In case you haven’t been paying attention in the past 24 hours, the Pope has killed Google Reader.
What? Oh! Okay, Google is killing Google Reader. On July 1, the best RSS client I’ve ever used will be no more. One of the more interesting aspects of the reaction is seeing how people have used it. I never really got into the sharing feature of Reader, so it didn’t bother me when it was discontinued in favor of Google Plus. For some people, that was apparently the main selling point.
My own use was generally selfish. I just wanted to know when something new was posted to a site. This is especially important for sites that don’t update regularly, as I’m not likely to keep checking a site every day on the off chance it’s been updated. I also don’t want to rely on social media to get updates. If I’ve been offline for a few days, I’m not going to catch up on all of the Twitter, Facebook, and Google+ posts I’ve missed. I will scroll through the entire collection of articles in Google Reader, reading those that seem interesting.
I can buy that RSS has seen a decline in usage (not in utility, but that’s a separate matter). I can understand that Google doesn’t find it worthwhile to keep Reader going. Like Casey Johnston, I suspect that it won’t go away entirely (as you may recall, the real-time editing technology in Google Wave made an excellent addition to Google Docs). But here’s the thing: I don’t really care.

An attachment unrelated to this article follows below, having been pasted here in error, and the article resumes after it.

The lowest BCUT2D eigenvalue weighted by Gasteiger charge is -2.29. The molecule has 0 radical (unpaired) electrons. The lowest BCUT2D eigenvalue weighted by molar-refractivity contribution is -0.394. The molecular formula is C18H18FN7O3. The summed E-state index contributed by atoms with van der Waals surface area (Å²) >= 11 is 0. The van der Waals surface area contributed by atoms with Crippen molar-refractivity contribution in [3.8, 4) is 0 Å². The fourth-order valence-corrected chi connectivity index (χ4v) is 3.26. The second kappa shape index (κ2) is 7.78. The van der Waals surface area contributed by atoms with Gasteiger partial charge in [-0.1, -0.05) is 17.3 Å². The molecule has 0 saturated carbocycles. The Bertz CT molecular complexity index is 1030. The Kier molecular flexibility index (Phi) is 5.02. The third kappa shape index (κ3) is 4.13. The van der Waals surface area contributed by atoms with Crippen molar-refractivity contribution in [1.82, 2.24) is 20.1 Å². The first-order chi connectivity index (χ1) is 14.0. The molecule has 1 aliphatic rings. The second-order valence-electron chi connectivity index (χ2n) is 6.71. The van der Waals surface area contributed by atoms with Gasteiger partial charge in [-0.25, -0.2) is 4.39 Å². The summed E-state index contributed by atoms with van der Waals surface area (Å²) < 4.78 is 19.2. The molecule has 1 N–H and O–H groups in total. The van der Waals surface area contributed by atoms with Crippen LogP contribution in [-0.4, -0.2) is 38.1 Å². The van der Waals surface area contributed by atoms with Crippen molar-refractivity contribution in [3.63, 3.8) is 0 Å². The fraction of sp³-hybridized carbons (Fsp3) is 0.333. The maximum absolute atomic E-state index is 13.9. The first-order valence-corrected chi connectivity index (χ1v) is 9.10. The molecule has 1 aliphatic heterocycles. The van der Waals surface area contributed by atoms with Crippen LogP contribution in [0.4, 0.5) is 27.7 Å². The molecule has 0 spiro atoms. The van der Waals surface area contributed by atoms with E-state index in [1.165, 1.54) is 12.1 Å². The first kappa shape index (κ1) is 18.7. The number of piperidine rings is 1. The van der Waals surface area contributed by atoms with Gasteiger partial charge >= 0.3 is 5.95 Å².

Yes, I use Google Reader on a daily basis. I’m not tied to it, though. Reader doesn’t integrate with any other Google products in a way that’s meaningful for me. So while I have probably spent more time watching this woman’s face than my wife is comfortable with, I’ll make do without Google Reader. I don’t know what I’ll migrate to yet. NewsBlur has been brought up several times, although they currently aren’t allowing new free accounts (presumably due to being crushed by new users in the wake of yesterday’s announcement). I may also go the self-hosting route and set up tt-rss (which may also present an opportunity to run it as a paid service for those who can’t/won’t run it themselves). I still have a few months to figure it out.